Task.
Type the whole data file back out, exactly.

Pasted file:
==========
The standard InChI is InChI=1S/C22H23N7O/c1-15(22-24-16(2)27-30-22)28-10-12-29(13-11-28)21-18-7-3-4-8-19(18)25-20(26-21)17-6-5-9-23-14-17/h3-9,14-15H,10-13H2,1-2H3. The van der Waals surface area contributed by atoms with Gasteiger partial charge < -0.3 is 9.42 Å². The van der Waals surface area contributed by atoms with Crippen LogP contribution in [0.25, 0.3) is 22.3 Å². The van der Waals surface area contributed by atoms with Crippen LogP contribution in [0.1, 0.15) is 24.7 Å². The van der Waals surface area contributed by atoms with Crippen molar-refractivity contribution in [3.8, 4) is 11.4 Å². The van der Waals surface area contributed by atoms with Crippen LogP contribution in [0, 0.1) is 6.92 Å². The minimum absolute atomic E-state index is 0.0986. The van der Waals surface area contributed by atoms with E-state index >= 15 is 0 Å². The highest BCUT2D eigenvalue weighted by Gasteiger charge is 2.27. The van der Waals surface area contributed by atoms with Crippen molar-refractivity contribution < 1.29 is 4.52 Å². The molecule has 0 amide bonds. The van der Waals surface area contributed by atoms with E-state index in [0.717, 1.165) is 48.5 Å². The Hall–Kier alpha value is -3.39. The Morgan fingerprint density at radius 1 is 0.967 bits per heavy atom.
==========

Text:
The standard InChI is InChI=1S/C22H23N7O/c1-15(22-24-16(2)27-30-22)28-10-12-29(13-11-28)21-18-7-3-4-8-19(18)25-20(26-21)17-6-5-9-23-14-17/h3-9,14-15H,10-13H2,1-2H3. The van der Waals surface area contributed by atoms with Gasteiger partial charge < -0.3 is 9.42 Å². The van der Waals surface area contributed by atoms with Crippen LogP contribution in [0.25, 0.3) is 22.3 Å². The van der Waals surface area contributed by atoms with Crippen LogP contribution in [0.1, 0.15) is 24.7 Å². The van der Waals surface area contributed by atoms with Crippen molar-refractivity contribution in [3.8, 4) is 11.4 Å². The van der Waals surface area contributed by atoms with Crippen LogP contribution in [0, 0.1) is 6.92 Å². The minimum absolute atomic E-state index is 0.0986. The van der Waals surface area contributed by atoms with E-state index >= 15 is 0 Å². The highest BCUT2D eigenvalue weighted by Gasteiger charge is 2.27. The van der Waals surface area contributed by atoms with Crippen molar-refractivity contribution < 1.29 is 4.52 Å². The molecule has 0 amide bonds. The van der Waals surface area contributed by atoms with E-state index in [0.717, 1.165) is 48.5 Å². The Hall–Kier alpha value is -3.39. The Morgan fingerprint density at radius 1 is 0.967 bits per heavy atom.